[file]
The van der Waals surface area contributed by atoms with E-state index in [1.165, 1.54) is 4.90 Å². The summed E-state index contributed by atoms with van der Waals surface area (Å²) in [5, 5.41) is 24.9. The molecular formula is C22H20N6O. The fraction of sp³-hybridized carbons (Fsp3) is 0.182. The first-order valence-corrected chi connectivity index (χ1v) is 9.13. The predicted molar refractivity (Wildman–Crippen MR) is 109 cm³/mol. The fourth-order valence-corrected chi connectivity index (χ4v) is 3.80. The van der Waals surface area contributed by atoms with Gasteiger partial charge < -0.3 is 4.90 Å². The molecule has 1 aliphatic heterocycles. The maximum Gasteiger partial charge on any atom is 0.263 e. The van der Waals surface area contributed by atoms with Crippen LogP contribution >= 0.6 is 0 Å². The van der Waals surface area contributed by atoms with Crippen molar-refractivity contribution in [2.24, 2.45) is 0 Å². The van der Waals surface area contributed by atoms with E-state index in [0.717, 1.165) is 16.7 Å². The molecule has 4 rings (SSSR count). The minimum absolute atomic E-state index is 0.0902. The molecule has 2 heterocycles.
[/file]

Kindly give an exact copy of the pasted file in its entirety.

The van der Waals surface area contributed by atoms with E-state index in [1.165, 1.54) is 4.90 Å². The summed E-state index contributed by atoms with van der Waals surface area (Å²) in [5, 5.41) is 24.9. The molecular formula is C22H20N6O. The fraction of sp³-hybridized carbons (Fsp3) is 0.182. The first-order valence-corrected chi connectivity index (χ1v) is 9.13. The predicted molar refractivity (Wildman–Crippen MR) is 109 cm³/mol. The fourth-order valence-corrected chi connectivity index (χ4v) is 3.80. The van der Waals surface area contributed by atoms with Gasteiger partial charge < -0.3 is 4.90 Å². The molecule has 1 aliphatic heterocycles. The maximum Gasteiger partial charge on any atom is 0.263 e. The van der Waals surface area contributed by atoms with Crippen LogP contribution >= 0.6 is 0 Å². The van der Waals surface area contributed by atoms with Crippen molar-refractivity contribution in [2.24, 2.45) is 0 Å². The van der Waals surface area contributed by atoms with E-state index in [0.717, 1.165) is 16.7 Å². The molecule has 4 rings (SSSR count). The minimum absolute atomic E-state index is 0.0902. The molecule has 2 heterocycles.